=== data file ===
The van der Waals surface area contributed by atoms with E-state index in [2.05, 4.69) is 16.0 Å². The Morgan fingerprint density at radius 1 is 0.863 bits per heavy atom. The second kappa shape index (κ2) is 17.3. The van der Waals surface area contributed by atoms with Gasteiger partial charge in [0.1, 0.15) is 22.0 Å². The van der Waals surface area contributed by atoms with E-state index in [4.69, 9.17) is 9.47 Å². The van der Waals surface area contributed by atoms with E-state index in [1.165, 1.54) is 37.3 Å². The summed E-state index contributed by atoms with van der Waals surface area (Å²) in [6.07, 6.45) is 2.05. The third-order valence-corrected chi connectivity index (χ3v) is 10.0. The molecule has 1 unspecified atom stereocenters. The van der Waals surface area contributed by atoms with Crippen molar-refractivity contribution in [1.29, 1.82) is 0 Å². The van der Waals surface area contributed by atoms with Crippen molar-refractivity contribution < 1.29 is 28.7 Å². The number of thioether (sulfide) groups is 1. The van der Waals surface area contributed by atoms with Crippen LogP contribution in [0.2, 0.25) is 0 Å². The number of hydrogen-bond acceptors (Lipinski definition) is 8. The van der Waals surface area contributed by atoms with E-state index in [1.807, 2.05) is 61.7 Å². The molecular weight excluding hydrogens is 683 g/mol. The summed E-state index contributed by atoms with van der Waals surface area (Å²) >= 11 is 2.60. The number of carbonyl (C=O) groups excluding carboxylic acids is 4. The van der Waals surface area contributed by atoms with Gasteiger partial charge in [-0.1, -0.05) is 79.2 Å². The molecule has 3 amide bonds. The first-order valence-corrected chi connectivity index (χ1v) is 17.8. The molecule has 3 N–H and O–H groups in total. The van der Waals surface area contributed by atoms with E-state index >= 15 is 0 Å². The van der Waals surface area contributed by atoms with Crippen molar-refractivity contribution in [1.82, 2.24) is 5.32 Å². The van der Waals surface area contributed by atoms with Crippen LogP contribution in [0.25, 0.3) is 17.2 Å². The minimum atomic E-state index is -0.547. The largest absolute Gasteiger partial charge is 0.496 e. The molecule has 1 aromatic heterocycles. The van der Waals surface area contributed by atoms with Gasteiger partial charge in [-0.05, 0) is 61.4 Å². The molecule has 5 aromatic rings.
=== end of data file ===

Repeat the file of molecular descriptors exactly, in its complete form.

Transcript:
The van der Waals surface area contributed by atoms with E-state index in [2.05, 4.69) is 16.0 Å². The Morgan fingerprint density at radius 1 is 0.863 bits per heavy atom. The second kappa shape index (κ2) is 17.3. The van der Waals surface area contributed by atoms with Gasteiger partial charge in [0.1, 0.15) is 22.0 Å². The van der Waals surface area contributed by atoms with E-state index in [4.69, 9.17) is 9.47 Å². The van der Waals surface area contributed by atoms with E-state index in [1.165, 1.54) is 37.3 Å². The summed E-state index contributed by atoms with van der Waals surface area (Å²) in [6.07, 6.45) is 2.05. The third-order valence-corrected chi connectivity index (χ3v) is 10.0. The molecule has 1 unspecified atom stereocenters. The van der Waals surface area contributed by atoms with Crippen molar-refractivity contribution in [1.29, 1.82) is 0 Å². The van der Waals surface area contributed by atoms with Crippen molar-refractivity contribution < 1.29 is 28.7 Å². The number of thioether (sulfide) groups is 1. The van der Waals surface area contributed by atoms with Crippen LogP contribution in [0.2, 0.25) is 0 Å². The number of hydrogen-bond acceptors (Lipinski definition) is 8. The van der Waals surface area contributed by atoms with E-state index in [1.807, 2.05) is 61.7 Å². The molecular weight excluding hydrogens is 683 g/mol. The summed E-state index contributed by atoms with van der Waals surface area (Å²) >= 11 is 2.60. The number of carbonyl (C=O) groups excluding carboxylic acids is 4. The van der Waals surface area contributed by atoms with Gasteiger partial charge in [-0.1, -0.05) is 79.2 Å². The molecule has 3 amide bonds. The first-order valence-corrected chi connectivity index (χ1v) is 17.8. The molecule has 3 N–H and O–H groups in total. The van der Waals surface area contributed by atoms with E-state index >= 15 is 0 Å². The van der Waals surface area contributed by atoms with Crippen molar-refractivity contribution in [1.82, 2.24) is 5.32 Å². The van der Waals surface area contributed by atoms with Crippen LogP contribution in [0.25, 0.3) is 17.2 Å². The minimum atomic E-state index is -0.547. The largest absolute Gasteiger partial charge is 0.496 e. The molecule has 1 aromatic heterocycles. The van der Waals surface area contributed by atoms with Gasteiger partial charge in [-0.05, 0) is 61.4 Å². The molecule has 5 aromatic rings.